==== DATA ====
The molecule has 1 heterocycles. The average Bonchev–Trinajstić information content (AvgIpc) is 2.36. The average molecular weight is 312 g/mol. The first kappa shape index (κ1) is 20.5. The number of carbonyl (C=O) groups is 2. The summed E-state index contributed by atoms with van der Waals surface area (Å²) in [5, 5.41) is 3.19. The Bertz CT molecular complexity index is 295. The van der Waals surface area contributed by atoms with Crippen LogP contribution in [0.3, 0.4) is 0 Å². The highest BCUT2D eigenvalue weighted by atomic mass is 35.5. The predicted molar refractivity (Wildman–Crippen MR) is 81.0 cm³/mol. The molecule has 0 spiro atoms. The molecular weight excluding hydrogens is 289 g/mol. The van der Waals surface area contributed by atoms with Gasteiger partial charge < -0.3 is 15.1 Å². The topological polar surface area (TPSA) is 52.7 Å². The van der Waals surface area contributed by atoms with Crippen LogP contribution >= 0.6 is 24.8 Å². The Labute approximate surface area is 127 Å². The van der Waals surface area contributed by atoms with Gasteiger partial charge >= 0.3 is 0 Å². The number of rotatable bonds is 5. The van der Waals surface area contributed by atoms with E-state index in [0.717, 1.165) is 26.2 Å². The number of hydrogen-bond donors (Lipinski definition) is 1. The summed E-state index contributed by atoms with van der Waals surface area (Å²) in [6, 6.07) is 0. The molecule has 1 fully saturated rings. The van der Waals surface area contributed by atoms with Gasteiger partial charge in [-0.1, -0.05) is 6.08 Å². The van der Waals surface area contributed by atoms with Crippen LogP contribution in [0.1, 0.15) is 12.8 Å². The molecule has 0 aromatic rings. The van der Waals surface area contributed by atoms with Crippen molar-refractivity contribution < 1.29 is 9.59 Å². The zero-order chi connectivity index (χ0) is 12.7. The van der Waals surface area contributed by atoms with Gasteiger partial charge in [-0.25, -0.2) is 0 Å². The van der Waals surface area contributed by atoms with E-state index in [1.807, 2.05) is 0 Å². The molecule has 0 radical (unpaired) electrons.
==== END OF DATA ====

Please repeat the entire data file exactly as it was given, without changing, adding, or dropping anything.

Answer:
The molecule has 1 heterocycles. The average Bonchev–Trinajstić information content (AvgIpc) is 2.36. The average molecular weight is 312 g/mol. The first kappa shape index (κ1) is 20.5. The number of carbonyl (C=O) groups is 2. The summed E-state index contributed by atoms with van der Waals surface area (Å²) in [5, 5.41) is 3.19. The Bertz CT molecular complexity index is 295. The van der Waals surface area contributed by atoms with Crippen LogP contribution in [0.3, 0.4) is 0 Å². The highest BCUT2D eigenvalue weighted by atomic mass is 35.5. The predicted molar refractivity (Wildman–Crippen MR) is 81.0 cm³/mol. The molecule has 0 spiro atoms. The molecular weight excluding hydrogens is 289 g/mol. The van der Waals surface area contributed by atoms with Gasteiger partial charge < -0.3 is 15.1 Å². The topological polar surface area (TPSA) is 52.7 Å². The van der Waals surface area contributed by atoms with Crippen LogP contribution >= 0.6 is 24.8 Å². The Labute approximate surface area is 127 Å². The van der Waals surface area contributed by atoms with Gasteiger partial charge >= 0.3 is 0 Å². The number of rotatable bonds is 5. The van der Waals surface area contributed by atoms with E-state index in [0.717, 1.165) is 26.2 Å². The number of hydrogen-bond donors (Lipinski definition) is 1. The summed E-state index contributed by atoms with van der Waals surface area (Å²) in [6, 6.07) is 0. The molecule has 1 fully saturated rings. The van der Waals surface area contributed by atoms with Gasteiger partial charge in [-0.1, -0.05) is 6.08 Å². The van der Waals surface area contributed by atoms with Crippen LogP contribution in [0.1, 0.15) is 12.8 Å². The molecule has 0 aromatic rings. The van der Waals surface area contributed by atoms with Crippen molar-refractivity contribution < 1.29 is 9.59 Å². The zero-order chi connectivity index (χ0) is 12.7. The van der Waals surface area contributed by atoms with Gasteiger partial charge in [-0.25, -0.2) is 0 Å². The van der Waals surface area contributed by atoms with E-state index in [1.807, 2.05) is 0 Å². The molecule has 0 radical (unpaired) electrons.